Pasco families should get more school choices next fall, superintendent says

Published Aug. 13, 2015

As Pasco County's first magnet school prepares for its debut, superintendent Kurt Browning wants to begin planning even more school choices for families.

He's scheduled a workshop Tuesday with the School Board, where staff members who have researched the topic for several months will present their thoughts and seek further guidance.

"I'm going to be intentional about what we do," said Browning, who wants to survey parents and community members about their desires before finalizing any plans.

For now, Browning said he's leaning toward strong magnet programs within schools, rather than trying to overhaul campuses to full magnets. He's also looking toward a regional approach, so students living in southwest Pasco, for instance, wouldn't have to travel to northeast Pasco for the curriculum that interests them.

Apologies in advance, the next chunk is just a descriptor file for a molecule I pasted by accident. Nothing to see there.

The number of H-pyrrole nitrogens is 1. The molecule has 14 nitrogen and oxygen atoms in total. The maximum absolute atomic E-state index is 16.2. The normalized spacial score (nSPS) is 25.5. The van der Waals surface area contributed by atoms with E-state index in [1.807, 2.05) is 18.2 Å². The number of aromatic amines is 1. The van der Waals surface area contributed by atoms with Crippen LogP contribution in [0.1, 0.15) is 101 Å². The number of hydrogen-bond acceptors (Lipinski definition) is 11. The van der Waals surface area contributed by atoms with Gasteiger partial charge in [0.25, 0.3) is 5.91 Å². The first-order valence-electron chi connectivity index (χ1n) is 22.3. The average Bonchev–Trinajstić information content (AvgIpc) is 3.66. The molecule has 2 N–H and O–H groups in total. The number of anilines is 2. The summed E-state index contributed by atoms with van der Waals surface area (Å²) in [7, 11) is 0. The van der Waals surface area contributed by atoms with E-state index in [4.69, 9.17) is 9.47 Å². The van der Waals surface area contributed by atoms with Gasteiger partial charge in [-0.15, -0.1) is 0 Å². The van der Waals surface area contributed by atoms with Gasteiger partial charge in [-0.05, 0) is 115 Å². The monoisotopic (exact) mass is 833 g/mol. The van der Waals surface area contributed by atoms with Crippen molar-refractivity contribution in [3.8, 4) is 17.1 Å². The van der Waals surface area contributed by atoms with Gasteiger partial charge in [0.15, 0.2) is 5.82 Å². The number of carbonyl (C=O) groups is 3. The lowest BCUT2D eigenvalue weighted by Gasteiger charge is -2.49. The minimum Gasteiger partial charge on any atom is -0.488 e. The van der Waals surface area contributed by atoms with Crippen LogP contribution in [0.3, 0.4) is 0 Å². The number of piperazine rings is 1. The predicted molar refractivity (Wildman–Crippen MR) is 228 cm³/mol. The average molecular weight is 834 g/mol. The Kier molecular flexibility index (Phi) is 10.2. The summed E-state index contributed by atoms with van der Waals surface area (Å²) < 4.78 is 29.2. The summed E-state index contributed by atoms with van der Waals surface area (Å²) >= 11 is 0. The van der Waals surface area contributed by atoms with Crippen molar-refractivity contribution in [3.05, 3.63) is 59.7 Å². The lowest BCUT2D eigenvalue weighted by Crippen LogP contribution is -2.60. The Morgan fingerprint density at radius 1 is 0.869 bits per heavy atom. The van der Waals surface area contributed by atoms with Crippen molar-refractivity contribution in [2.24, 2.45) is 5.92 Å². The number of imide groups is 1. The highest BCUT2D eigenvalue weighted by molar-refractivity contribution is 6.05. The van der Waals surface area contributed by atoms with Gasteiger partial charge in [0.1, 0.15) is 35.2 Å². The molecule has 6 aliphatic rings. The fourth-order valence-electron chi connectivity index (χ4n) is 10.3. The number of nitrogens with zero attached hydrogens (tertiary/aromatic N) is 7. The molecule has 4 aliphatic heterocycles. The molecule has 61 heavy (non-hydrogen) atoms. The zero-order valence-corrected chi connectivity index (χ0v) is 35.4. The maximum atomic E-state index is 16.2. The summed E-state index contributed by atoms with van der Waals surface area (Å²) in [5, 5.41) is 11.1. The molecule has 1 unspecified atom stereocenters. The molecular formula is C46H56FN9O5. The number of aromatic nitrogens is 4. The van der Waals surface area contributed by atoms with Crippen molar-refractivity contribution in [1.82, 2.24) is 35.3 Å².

"I don't want to put a fine arts program in the River Ridge feeder pattern and that's the only one we have," Browning said. "That's unrealistic. We're looking at magnet programs within regions."

He acknowledged that expanding choice requires a major financial commitment, in order to provide special offerings beyond the usual curriculum and have the transportation available to help students get there.

"I'm not going to set up schools to not succeed," he said.

Browning also stressed that schools already filled to their capacity or beyond would not be left out of the chance to add programs. The effort is as much about keeping students from leaving those full campuses, as well as attracting families to schools with seats available, he said.

"If we're going to compete, then we've got to provide what moms and dads are looking for," Browning said.

In addition to the new Sanders Elementary STEAM magnet, the school district has in recent years added the Cambridge program to Pasco High and Pasco Middle, opened an aerospace academy at Sunlake High and established its blended learning Infinity program at several schools. Other career academies and International Baccalaureate offerings also exist.

Browning said he's hoping to make recommendations for new programs to the board by October, for a fall 2016 implementation.